Cracking the Oric hires

May 26th, 2016

During the last few days I’ve spent hours and hours trying to understand how Oric (Oric-1 and Atmos) hires graphics work. Compared to most 8-bit home computers of the 1980s the mode is notably different with its “serial attribute” based layout. If you know how teletext works, you’ll easily notice certain similarities. You can find multiple elaborate explanations of Oric graphics online, but I’ll try and distill their essence into a few minimalistic rules:

  1. There are 240 by 200 pixels described by 8000 bytes located at A000h (followed by three hard-wired lines of text which we will omit). One row is 40 bytes.
  2. There are eight colors to choose from: black, red, green, yellow, blue, magenta, cyan and white ie. a typical 3-bit BGR colorspace from 0 to 7.
  3. For each byte – describing six not eight pixels – you can do one of the following:
    1. Change the ink color. Six pixels of paper color will be displayed in this 6×1 block. Byte contents: 0..7.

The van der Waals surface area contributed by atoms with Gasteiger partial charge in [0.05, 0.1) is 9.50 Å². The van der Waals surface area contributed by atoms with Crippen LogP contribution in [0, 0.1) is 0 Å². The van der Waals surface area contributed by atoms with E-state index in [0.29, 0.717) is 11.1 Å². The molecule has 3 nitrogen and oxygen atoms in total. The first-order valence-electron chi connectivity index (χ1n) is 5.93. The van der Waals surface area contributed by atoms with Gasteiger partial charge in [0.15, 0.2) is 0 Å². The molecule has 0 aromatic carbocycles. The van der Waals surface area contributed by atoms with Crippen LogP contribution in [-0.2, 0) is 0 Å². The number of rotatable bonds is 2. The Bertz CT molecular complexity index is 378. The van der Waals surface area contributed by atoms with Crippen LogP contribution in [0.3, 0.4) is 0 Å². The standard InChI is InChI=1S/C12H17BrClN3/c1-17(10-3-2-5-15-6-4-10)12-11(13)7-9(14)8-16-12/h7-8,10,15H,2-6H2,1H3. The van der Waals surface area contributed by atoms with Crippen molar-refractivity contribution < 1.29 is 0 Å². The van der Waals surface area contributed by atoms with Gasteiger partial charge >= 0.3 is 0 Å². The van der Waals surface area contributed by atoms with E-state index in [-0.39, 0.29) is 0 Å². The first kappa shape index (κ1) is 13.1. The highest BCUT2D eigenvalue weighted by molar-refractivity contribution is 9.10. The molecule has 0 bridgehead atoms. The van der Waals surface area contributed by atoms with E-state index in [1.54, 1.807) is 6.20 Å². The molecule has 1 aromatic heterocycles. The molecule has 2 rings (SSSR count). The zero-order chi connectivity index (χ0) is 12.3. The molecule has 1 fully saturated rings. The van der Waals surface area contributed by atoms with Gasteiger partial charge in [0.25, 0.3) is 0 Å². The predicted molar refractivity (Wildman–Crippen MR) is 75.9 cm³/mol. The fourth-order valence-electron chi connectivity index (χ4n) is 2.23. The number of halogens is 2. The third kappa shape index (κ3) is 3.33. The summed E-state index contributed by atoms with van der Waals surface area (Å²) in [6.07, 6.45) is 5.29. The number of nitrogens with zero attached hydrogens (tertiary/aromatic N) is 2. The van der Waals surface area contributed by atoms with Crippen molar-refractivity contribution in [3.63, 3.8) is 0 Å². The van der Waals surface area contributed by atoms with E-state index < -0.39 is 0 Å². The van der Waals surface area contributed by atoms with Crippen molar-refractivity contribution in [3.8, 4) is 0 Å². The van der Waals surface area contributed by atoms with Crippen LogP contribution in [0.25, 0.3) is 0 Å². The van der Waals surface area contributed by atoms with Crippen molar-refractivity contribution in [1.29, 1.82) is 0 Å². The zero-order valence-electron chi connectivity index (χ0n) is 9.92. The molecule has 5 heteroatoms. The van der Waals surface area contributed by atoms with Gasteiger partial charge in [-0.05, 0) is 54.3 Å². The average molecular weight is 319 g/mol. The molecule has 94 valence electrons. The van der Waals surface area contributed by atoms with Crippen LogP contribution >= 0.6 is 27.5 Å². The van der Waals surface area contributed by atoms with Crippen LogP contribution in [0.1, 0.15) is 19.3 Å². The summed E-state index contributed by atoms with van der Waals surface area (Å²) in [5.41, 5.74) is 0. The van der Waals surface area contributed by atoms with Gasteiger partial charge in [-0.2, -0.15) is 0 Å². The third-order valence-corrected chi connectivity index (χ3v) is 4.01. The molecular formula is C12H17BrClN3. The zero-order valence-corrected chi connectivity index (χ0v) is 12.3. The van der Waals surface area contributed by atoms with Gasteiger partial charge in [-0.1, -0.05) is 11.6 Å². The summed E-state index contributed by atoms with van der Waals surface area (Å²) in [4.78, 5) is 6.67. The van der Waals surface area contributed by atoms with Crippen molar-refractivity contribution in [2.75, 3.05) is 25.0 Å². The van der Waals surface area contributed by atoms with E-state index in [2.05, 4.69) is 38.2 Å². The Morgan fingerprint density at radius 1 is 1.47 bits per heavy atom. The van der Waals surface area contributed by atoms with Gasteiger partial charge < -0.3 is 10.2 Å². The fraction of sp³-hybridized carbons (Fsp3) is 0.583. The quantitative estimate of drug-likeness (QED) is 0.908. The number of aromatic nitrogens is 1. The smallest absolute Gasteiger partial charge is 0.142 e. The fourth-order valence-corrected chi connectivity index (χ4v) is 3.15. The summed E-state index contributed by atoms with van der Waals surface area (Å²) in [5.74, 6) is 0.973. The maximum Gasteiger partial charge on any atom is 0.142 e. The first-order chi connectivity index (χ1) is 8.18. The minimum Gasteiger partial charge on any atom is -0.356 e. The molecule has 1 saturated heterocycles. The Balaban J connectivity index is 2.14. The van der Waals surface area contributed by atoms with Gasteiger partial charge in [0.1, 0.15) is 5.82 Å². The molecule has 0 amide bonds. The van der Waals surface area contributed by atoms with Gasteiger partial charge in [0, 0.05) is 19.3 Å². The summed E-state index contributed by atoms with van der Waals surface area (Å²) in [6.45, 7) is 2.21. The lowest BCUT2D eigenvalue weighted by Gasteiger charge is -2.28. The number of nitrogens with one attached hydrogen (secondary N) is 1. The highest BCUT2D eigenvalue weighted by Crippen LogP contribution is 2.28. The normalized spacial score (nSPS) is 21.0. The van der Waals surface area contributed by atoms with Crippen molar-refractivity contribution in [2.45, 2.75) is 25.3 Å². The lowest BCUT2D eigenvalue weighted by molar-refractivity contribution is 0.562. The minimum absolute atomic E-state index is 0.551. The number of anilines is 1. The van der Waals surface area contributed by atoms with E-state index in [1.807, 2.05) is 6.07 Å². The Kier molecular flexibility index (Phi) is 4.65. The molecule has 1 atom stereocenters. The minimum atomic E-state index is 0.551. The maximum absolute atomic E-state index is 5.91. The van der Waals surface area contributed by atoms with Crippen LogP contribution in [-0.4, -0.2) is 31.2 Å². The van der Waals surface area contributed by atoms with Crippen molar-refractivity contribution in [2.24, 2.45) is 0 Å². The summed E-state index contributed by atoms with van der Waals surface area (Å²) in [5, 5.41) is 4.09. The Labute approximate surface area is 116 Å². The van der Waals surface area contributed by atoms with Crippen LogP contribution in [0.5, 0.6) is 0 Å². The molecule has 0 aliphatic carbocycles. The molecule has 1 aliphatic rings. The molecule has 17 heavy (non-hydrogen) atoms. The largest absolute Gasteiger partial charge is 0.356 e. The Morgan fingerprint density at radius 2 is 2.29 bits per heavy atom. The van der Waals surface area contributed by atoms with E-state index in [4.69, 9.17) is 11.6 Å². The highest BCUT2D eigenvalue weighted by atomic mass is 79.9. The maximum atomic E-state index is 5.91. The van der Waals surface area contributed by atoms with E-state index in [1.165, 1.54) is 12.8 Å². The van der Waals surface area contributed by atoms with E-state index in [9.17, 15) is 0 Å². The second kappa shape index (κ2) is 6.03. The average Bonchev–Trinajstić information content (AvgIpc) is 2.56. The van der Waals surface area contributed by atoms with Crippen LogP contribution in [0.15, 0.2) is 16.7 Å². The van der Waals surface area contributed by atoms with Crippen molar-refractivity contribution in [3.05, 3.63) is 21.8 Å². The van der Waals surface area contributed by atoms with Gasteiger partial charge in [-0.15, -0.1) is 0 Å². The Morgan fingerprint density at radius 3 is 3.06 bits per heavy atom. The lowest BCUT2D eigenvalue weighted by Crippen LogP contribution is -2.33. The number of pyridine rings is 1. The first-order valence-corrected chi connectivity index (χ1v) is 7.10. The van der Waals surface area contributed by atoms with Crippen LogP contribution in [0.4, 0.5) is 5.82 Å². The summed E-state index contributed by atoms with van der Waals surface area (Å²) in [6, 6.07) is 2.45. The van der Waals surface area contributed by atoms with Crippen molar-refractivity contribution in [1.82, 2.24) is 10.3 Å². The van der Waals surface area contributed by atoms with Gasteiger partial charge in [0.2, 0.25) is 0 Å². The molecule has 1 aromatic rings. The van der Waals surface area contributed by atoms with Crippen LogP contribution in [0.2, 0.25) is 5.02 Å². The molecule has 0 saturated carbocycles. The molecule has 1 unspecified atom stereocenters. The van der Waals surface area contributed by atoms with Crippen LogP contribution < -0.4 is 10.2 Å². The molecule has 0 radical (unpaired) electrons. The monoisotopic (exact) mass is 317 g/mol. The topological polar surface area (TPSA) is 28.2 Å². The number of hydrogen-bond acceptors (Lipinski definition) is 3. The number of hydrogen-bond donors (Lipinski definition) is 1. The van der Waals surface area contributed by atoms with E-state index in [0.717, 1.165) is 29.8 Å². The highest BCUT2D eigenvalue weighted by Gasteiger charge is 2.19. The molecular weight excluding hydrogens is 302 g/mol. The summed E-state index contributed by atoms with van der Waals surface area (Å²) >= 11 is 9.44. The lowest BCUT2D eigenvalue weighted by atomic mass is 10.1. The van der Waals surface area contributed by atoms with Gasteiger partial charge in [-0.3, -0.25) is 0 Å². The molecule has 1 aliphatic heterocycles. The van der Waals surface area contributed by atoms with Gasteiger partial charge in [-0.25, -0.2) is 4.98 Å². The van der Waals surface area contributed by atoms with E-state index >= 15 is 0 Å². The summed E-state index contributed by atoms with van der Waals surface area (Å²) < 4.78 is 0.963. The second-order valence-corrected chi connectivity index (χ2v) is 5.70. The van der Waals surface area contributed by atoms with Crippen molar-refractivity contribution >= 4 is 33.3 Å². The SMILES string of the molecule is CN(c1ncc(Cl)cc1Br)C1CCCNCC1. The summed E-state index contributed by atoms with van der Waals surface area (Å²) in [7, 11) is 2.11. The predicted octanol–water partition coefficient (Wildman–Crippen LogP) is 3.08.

2. Change the paper color. Six pixels of the new paper color will be displayed. Byte contents: 16..23.
    3. Display pixels using the current ink (1) and paper color (0). Byte contents: 40h + bitmap in the lower-order bits.
  4. If bit 7 is on, the block will be displayed in inverted colors. Note that the inversion does not affect the result of ink/paper change operations, only the outlook of the 6×1 block. The inversion logic is a bitwise not:
    1. black – white, 000 – 111
    2. red – cyan, 001 – 110
    3. green – magenta, 010 – 101
    4. yellow – blue, 011 – 100
  5. Every new row starts with white ink and black paper.

In addition there’s stuff like 50/60 Hz, blinking and text mode setting, but we’ll skip them too. At first the ruleset seems quite simple, but once you actually start thinking of how to do graphics with it, things don’t look that easy anymore. Let’s warm up with a little close-up of a real Oric piccy (“Yessagician” by Dbug):